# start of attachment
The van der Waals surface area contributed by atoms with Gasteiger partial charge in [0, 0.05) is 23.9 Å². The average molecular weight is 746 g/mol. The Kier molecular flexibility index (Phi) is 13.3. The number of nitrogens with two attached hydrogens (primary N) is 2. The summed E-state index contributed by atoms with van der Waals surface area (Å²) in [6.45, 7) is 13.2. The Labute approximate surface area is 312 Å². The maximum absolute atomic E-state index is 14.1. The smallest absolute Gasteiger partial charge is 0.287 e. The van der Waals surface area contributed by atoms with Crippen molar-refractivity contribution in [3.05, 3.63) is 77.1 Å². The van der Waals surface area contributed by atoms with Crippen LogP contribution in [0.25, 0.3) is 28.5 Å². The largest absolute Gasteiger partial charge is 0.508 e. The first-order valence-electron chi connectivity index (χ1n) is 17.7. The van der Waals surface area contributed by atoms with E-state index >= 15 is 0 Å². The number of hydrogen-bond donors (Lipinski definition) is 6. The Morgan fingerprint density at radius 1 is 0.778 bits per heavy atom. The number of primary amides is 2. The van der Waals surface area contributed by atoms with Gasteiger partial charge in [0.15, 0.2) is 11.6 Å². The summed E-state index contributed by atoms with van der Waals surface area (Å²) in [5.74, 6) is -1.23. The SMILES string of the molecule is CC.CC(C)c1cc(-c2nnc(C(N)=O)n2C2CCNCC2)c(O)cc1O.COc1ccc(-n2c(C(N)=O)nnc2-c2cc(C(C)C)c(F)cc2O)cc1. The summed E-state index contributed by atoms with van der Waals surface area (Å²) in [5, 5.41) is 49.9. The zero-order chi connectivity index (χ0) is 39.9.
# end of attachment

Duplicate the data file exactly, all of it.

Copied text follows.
The van der Waals surface area contributed by atoms with Gasteiger partial charge in [0, 0.05) is 23.9 Å². The average molecular weight is 746 g/mol. The Kier molecular flexibility index (Phi) is 13.3. The number of nitrogens with two attached hydrogens (primary N) is 2. The summed E-state index contributed by atoms with van der Waals surface area (Å²) in [6.45, 7) is 13.2. The Labute approximate surface area is 312 Å². The maximum absolute atomic E-state index is 14.1. The smallest absolute Gasteiger partial charge is 0.287 e. The van der Waals surface area contributed by atoms with Crippen molar-refractivity contribution in [3.05, 3.63) is 77.1 Å². The van der Waals surface area contributed by atoms with Crippen LogP contribution in [0.25, 0.3) is 28.5 Å². The largest absolute Gasteiger partial charge is 0.508 e. The first-order valence-electron chi connectivity index (χ1n) is 17.7. The van der Waals surface area contributed by atoms with E-state index >= 15 is 0 Å². The number of hydrogen-bond donors (Lipinski definition) is 6. The Morgan fingerprint density at radius 1 is 0.778 bits per heavy atom. The number of primary amides is 2. The van der Waals surface area contributed by atoms with Gasteiger partial charge in [0.15, 0.2) is 11.6 Å². The summed E-state index contributed by atoms with van der Waals surface area (Å²) in [5.74, 6) is -1.23. The SMILES string of the molecule is CC.CC(C)c1cc(-c2nnc(C(N)=O)n2C2CCNCC2)c(O)cc1O.COc1ccc(-n2c(C(N)=O)nnc2-c2cc(C(C)C)c(F)cc2O)cc1. The summed E-state index contributed by atoms with van der Waals surface area (Å²) in [5, 5.41) is 49.9. The zero-order chi connectivity index (χ0) is 39.9.